Last week, a divided Sixth Circuit Court of Appeals struck down the Michigan Civil Rights Initiative, which amended Michigan's constitution in 2006 to ban racial discrimination and preferences in government contracts, employment, and education. In a 2-to-1 ruling, the judges claimed that the constitutional amendment violated the Constitution's equal protection clause by eliminating racial and gender preferences. The two judges in the majority were appointed by Clinton; the dissenting judge was appointed by Bush.
The ruling contradicts common sense -- how can the Equal Protection Clause require that people be treated unequally? -- and turns the Constitution upside down. The ruling in Coalition to Defend Affirmative Action v. Regents of the University of Michigan also contradicts multiple prior court rulings over the years. A virtually identical state constitutional amendment in California, known as Prop. 209 or the California Civil Rights Initiative, was upheld in 1997 by another federal appeals court, the Ninth Circuit Court of Appeals, in Coalition for Economic Equity v. Wilson, a ruling that the Supreme Court declined to overturn. It was also upheld by the California Supreme Court in a 6-to-1 vote in Coral Construction, Inc. v. San Francisco (2010).
The court's ruling striking down the Michigan Civil Rights Initiative was contemptuous of its own past precedents. In 2006, a different panel of the Sixth Circuit earlier overturned a preliminary injunction against the Michigan Civil Rights Initiative in Coalition to Defend Affirmative Action v. Granholm, concluding that the legal arguments against it had no merit. Those meritless legal arguments were the very arguments later relied upon by a different group of judges on the same court to strike it down in the July 1 ruling.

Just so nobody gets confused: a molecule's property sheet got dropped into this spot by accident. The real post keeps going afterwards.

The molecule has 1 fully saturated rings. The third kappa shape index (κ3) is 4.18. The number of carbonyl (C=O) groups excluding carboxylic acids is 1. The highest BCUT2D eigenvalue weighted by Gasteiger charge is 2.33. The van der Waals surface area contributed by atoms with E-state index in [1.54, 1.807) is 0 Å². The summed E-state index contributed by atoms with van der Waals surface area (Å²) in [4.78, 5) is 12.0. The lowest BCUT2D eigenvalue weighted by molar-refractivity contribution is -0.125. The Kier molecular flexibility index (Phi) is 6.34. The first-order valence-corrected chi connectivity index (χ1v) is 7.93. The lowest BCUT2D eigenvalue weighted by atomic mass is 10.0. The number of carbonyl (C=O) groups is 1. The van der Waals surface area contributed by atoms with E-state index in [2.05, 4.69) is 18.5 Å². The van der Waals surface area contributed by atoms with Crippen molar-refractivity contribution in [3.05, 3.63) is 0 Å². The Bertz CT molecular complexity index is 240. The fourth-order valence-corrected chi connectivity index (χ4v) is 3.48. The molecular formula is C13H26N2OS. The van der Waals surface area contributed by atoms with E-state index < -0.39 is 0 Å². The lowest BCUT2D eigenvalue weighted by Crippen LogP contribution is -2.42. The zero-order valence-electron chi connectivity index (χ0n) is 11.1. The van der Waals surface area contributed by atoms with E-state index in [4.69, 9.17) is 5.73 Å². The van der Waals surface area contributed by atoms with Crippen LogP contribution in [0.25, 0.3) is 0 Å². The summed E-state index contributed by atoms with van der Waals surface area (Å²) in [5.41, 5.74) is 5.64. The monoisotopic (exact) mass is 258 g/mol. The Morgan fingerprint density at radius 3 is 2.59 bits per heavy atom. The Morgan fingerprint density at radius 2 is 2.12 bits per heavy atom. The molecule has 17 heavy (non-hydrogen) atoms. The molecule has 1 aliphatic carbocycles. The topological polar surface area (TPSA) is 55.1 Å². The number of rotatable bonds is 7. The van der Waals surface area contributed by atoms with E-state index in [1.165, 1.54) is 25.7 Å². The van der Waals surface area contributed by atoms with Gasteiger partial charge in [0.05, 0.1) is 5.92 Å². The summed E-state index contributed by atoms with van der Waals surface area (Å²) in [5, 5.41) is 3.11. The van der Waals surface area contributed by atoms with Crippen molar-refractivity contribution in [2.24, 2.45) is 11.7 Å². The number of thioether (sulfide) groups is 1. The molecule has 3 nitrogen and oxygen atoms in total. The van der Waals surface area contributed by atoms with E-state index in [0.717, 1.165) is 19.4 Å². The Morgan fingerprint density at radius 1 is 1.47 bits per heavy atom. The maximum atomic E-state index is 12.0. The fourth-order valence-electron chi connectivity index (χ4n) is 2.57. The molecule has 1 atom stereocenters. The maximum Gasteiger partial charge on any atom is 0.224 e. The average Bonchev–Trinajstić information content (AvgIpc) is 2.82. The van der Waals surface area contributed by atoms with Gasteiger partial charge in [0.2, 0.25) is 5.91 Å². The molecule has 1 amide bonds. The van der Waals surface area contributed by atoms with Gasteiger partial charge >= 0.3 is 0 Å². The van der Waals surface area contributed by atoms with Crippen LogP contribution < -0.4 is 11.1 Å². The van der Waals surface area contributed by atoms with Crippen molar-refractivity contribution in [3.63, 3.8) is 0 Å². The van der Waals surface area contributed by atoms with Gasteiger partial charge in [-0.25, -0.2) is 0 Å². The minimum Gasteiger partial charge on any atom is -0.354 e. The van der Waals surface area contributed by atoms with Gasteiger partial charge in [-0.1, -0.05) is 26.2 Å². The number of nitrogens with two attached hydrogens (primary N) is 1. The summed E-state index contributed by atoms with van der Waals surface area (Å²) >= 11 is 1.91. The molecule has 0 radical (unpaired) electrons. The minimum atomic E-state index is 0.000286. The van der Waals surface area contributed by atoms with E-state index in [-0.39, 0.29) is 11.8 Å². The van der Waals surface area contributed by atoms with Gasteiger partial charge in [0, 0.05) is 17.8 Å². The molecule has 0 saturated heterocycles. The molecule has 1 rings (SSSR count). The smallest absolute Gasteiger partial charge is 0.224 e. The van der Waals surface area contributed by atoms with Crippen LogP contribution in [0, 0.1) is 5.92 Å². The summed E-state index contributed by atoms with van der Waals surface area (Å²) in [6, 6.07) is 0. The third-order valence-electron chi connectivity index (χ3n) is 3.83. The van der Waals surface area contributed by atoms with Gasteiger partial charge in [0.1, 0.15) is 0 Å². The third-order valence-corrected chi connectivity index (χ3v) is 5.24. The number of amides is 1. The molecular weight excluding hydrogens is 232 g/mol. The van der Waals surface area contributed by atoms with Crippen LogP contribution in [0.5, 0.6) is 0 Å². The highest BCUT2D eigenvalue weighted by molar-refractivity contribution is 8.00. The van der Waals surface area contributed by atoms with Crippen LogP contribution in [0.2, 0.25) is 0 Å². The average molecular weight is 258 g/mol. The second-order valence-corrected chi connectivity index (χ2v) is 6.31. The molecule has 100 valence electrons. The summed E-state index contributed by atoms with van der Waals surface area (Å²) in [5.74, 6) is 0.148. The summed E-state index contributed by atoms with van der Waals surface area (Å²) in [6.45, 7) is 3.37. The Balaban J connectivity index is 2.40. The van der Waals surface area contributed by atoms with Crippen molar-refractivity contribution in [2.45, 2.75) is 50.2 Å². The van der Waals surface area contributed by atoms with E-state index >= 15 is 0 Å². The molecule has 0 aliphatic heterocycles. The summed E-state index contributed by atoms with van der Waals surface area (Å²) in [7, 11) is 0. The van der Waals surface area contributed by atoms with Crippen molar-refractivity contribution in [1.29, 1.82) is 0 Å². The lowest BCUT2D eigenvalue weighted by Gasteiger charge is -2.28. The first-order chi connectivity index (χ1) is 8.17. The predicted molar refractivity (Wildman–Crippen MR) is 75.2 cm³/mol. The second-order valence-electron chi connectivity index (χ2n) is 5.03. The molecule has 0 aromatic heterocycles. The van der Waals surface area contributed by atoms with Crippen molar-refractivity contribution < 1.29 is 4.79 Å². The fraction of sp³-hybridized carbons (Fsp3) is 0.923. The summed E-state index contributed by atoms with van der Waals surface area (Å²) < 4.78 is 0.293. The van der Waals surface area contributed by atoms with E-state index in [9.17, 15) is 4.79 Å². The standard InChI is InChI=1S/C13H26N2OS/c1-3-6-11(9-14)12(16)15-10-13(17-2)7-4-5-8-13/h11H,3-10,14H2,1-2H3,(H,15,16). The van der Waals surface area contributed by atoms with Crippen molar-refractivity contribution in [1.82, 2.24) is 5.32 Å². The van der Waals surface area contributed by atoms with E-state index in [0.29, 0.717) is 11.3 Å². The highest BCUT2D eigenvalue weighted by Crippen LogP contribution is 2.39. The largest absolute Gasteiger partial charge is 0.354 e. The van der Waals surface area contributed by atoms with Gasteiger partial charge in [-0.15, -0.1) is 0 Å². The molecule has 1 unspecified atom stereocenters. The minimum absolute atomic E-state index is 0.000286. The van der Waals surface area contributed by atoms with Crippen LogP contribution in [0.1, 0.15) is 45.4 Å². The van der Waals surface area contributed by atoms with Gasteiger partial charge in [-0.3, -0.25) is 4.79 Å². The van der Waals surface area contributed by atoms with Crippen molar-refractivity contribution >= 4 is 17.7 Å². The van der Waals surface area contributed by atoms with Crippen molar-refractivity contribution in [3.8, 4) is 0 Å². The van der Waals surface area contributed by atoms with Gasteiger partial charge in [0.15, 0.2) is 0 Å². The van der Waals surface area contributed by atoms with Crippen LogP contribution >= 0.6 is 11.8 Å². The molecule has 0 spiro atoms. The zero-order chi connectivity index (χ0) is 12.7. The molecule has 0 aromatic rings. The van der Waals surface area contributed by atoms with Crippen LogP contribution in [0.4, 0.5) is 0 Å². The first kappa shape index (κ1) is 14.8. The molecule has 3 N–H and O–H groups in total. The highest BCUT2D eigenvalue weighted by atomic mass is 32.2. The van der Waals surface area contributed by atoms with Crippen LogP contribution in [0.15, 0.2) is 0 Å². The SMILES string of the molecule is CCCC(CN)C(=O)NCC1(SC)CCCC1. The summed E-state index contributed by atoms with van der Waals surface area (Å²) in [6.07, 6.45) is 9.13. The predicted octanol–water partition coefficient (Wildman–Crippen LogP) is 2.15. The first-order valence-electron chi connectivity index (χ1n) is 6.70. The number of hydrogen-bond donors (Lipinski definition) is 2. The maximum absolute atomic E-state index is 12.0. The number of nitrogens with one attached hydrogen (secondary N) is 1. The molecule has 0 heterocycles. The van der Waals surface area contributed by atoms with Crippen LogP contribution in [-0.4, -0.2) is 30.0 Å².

The Sixth Circuit's bizarre ruling to strike down equality as a violation of equal protection will harm taxpayers by increasing the cost of government contracts. Taxpayers of all races pay more when government contracts are assigned based on race, rather than awarded to the lowest bidder. Even fairly mild racial preferences impose substantial costs on businesses and taxpayers.
For example, in the Domar Electric case, Los Angeles accepted a bid for almost $4 million to complete a contract rather than the lowest bid of approximately $3.3 million, at a cost to taxpayers of more than $650,000. The lowest bidder was rejected solely because it failed to engage in affirmative action in subcontracting. California's Proposition 209 later limited this sort of racial favoritism by banning racial preferences, saving taxpayers money. A number of state affirmative-action programs have since been struck down under Prop. 209, saving taxpayers millions of dollars. The Michigan Civil Rights Initiative is modeled directly on Prop. 209. (I cite the Domar case because it involved an affirmative-action program that has been depicted by supporters as unobjectionable and unburdensome because it did not mandate racial quotas. Racial quotas can lead to even larger disparities between the lowest bid and the bid accepted by the government, resulting in much higher costs to taxpayers).
Similar savings in government contracts can be expected if the Michigan Civil Rights Initiative is ultimately upheld (it is codified in Article 1, Section 26 of the Michigan Constitution). The Michigan Attorney General has announced plans to appeal the ruling striking it down.